My rating: 5 of 5 stars
Middlemarch: A Study of Provincial Life by George Eliot has been proclaimed by more than one writer as the greatest novel in the English language. Virginia Woolf, in her assessment, called it "the magnificent book that, with all its imperfections, is one of the few English novels written for grown-up people." Who am I to disagree?
The book marked another glaring gap in my literary education and so I resolved to fill that gap in 2015. There were times during its reading that I thought it might take me the entire year to fulfill my resolution. At more than 800 very wordy pages, it requires a commitment of time and attention.
I had somehow expected the novel to be difficult to get into, as 19th century literature sometimes is, but I was surprised to find that the narrative captured me almost from the first sentence and I was eager to learn just how the story would reveal itself.
Middlemarch is most definitely not a quick and easy read though. Written for a 19th century audience that expected very detailed descriptions and explanations of backgrounds for the characters and plots of the novels they read, George Eliot, I am sure, fully met those expectations with this epic tale.
The action of the novel takes place during 1830-32 in the fictitious Midlands town of Middlemarch in England. It was written more than thirty years after that time and so the author was able to write it as one looking back upon events with the perspective of history.
There is an almost bewildering number of characters. The reader sometimes feels that she is making the acquaintance of every single soul in the town, but, in fact, the action focuses on three main characters and it is through them that everything else is revealed.
The central character is Dorothea Brooke, a well-to-do young woman who has been brought up, with her sister Celia, by their uncle Mr. Brooke, who is himself a bit of a comical character. Dorothea is intelligent and highly idealistic and she longs to lead a life of the mind. Her uncle expects her to marry their wealthy, well-respected neighbor, Sir James Chettam, but Dorothea chooses instead an intellectual, a dry pedantic scholar named Edward Casaubon who is several decades older than she. He is not in robust health and the thoroughly predictable happens. He dies some eighteen months after the marriage, leaving Dorothea even more wealthy. But before he dies, he writes a codicil to his will, that states that if Dorothea should marry his young cousin, Will Ladislaw, she will forfeit the estate.
Dorothea had first met Ladislaw on her honeymoon in Italy and there was an instant connection between them, as they talked and found they had many interests in common. Casaubon, a very jealous man, was determined to stop that relationship from developing any further.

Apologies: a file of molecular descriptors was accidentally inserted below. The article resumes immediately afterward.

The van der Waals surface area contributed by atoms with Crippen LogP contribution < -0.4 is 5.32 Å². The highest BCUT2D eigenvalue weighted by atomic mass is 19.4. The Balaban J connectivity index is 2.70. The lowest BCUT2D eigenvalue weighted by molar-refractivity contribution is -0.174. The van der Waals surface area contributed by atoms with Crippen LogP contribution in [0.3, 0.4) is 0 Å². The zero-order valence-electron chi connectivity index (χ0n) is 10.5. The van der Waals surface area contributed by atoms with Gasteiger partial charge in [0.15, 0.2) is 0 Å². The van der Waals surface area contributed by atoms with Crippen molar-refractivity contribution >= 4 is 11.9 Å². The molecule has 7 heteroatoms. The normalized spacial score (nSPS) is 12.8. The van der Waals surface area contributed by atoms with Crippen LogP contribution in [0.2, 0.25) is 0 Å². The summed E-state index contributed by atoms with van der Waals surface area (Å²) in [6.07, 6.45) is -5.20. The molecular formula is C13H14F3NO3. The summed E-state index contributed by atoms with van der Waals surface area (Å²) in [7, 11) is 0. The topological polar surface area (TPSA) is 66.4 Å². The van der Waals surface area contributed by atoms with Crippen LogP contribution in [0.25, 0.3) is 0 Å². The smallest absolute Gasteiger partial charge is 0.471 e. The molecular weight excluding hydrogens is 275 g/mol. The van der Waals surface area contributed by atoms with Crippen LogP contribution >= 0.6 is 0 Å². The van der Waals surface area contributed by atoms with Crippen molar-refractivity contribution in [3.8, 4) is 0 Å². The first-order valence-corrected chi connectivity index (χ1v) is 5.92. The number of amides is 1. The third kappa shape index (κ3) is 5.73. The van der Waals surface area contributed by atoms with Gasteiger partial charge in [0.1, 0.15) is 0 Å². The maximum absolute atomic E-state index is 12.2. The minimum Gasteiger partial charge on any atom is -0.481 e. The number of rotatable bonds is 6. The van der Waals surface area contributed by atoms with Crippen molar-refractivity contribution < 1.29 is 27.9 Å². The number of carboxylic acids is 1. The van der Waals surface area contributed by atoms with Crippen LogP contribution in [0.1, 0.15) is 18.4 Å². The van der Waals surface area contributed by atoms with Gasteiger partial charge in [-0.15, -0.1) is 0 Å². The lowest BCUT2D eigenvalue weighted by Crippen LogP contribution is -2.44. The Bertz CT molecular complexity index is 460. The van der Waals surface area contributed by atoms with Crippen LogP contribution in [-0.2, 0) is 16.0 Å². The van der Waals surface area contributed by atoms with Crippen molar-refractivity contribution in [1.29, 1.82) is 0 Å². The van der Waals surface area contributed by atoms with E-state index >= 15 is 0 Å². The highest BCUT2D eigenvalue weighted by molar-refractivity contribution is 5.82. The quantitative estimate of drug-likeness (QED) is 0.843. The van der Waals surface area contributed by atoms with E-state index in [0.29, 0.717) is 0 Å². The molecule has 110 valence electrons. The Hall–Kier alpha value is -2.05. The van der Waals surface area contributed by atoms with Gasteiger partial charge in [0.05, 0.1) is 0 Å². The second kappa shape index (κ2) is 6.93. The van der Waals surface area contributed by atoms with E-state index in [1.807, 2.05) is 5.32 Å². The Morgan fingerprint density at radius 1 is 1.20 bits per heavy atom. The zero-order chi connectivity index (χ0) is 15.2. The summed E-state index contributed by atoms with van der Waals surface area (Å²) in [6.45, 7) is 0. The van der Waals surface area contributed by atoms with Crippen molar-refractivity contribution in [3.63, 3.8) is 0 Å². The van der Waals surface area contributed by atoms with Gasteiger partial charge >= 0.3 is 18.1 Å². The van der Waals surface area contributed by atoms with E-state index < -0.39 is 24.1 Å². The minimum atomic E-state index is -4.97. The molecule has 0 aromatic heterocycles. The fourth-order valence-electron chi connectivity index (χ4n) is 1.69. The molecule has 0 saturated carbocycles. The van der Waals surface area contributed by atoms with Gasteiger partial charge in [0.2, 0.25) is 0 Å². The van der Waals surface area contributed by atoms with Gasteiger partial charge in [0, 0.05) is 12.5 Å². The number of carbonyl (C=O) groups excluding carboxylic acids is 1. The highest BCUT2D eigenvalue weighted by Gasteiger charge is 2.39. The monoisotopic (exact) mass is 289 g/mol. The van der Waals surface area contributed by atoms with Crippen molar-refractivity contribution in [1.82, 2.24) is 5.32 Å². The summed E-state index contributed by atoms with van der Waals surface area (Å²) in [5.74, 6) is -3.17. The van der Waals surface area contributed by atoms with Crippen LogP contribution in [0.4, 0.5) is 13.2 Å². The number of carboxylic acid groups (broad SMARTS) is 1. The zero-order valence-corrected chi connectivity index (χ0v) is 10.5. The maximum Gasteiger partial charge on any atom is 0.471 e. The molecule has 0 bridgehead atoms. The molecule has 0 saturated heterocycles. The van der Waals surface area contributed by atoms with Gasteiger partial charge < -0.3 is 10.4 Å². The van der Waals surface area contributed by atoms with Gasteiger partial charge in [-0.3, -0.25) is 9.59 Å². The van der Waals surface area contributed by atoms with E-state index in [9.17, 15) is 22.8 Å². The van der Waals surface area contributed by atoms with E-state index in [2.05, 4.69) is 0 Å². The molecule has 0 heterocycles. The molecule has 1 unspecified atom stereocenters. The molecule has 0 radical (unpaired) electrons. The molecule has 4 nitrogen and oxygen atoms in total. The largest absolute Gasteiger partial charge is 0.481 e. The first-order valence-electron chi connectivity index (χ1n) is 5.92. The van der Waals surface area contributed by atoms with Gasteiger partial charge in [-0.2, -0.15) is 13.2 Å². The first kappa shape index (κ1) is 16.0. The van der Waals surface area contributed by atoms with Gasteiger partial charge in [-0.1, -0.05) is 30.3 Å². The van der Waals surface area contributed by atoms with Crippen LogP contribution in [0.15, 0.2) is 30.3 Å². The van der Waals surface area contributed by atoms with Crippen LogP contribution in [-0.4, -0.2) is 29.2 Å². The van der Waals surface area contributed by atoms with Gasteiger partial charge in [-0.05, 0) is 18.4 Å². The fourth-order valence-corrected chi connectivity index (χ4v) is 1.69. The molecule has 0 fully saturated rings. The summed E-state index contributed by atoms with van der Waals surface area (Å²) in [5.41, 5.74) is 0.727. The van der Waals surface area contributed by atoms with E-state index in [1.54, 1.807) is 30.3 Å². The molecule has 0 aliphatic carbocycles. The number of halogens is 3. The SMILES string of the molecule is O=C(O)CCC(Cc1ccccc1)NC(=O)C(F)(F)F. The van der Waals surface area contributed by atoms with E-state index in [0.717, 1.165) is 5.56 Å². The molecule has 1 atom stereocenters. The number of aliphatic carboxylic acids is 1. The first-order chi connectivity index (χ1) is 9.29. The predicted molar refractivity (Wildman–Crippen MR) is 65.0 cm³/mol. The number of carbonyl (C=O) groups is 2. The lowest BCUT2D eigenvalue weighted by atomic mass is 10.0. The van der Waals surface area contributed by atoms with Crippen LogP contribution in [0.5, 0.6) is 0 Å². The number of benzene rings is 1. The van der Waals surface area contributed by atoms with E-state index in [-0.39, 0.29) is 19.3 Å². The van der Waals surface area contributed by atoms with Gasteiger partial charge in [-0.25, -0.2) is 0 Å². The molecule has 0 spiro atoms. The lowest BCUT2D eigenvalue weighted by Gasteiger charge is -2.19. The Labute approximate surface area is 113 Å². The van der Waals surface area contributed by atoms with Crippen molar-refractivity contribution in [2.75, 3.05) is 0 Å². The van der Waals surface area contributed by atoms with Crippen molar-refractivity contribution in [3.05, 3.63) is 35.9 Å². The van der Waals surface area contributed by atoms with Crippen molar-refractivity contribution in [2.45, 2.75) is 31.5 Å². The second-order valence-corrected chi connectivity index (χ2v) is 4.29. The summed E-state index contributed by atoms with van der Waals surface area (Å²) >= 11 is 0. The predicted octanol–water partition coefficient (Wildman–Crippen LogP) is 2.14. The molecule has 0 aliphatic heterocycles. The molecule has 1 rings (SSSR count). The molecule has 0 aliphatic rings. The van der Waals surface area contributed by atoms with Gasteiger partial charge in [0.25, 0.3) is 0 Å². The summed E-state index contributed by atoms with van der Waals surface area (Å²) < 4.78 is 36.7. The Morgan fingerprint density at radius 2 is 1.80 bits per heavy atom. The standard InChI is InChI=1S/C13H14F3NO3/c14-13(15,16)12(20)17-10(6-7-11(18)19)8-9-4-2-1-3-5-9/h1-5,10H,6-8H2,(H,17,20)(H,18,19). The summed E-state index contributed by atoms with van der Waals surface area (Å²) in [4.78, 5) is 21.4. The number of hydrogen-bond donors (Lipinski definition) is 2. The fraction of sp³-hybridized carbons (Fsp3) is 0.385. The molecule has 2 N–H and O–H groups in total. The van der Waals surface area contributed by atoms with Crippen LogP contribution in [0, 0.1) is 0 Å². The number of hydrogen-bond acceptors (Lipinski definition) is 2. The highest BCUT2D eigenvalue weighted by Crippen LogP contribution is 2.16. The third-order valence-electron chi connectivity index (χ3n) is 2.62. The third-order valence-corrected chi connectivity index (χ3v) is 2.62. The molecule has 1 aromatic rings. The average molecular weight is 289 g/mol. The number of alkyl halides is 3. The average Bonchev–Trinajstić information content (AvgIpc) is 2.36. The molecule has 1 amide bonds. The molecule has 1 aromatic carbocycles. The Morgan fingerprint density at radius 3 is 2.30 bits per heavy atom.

Meanwhile, Tertius Lydgate, who was an idealistic young doctor who had modern ideas about reform of the medical profession, had arrived in Middlemarch and was trying to set up a practice and make his way there. Lydgate gets to know the town's financier, Mr. Bulstrode, whom, we slowly learn, has a checkered and secret past.
Bulstrode had married into the Vincy family and had a niece, Rosamund Vincy, who was the daughter of the mayor and was considered the town's great beauty. Lydgate was captivated by her appearance, giving scarcely a thought to her character (which was hopelessly shallow and self-centered) and he determined to marry her.
Rosamund had a brother, Fred, who is the third major character through whose eyes we see the "provincial life" revealed. He is university-educated, restless, and irresponsible, supposedly destined for the church (by his family) and thoroughly unhappy about that prospect. He has long - since childhood, in fact - been in love with Mary Garth, daughter of an estate manager and considered by his family to be far beneath him socially and not a suitable wife. Mary returns his feelings but tells him that she will never accept him if he goes into the church - because she knows that he would be miserable in that profession.
As we get to know these characters and all their associations with others in the town, we also get a sense of the issues of the day. We learn something, for example, of the Great Reform Bill that was hotly debated at the time and of the construction of a new mode of transportation, the railways. We also see, through Lydgate and his associations, something of the state of medical science at that time. As the community faces many changes related to these issues, we encounter the deeply reactionary mindset of the settled community, a mindset that is the living definition of "provincial."
It is remarkable that for almost 150 years, Middlemarch has been able to retain its status as one of the masterpieces of English fiction. This is true in spite of some of the quibbles expressed by some reviewers and readers about the ultimate destiny of some of the characters, especially Dorothea, whom the reader comes to identify with so thoroughly and to have such high hopes for. In the end, she subordinates her life and desires to those of the man she loves, Ladislaw. But even though she did not, perhaps, make her own distinctive mark in the world, George Eliot speaks in her final paragraph of her hidden influence:
But the effect of her being on those around her was incalculably diffusive: for the growing good of the world is partly dependent on unhistoric acts; and that things are not so ill with you and me as they might have been, is half owing to the number who lived faithfully a hidden life, and rest in unvisited tombs.Many of us would be happy with such an epitaph.
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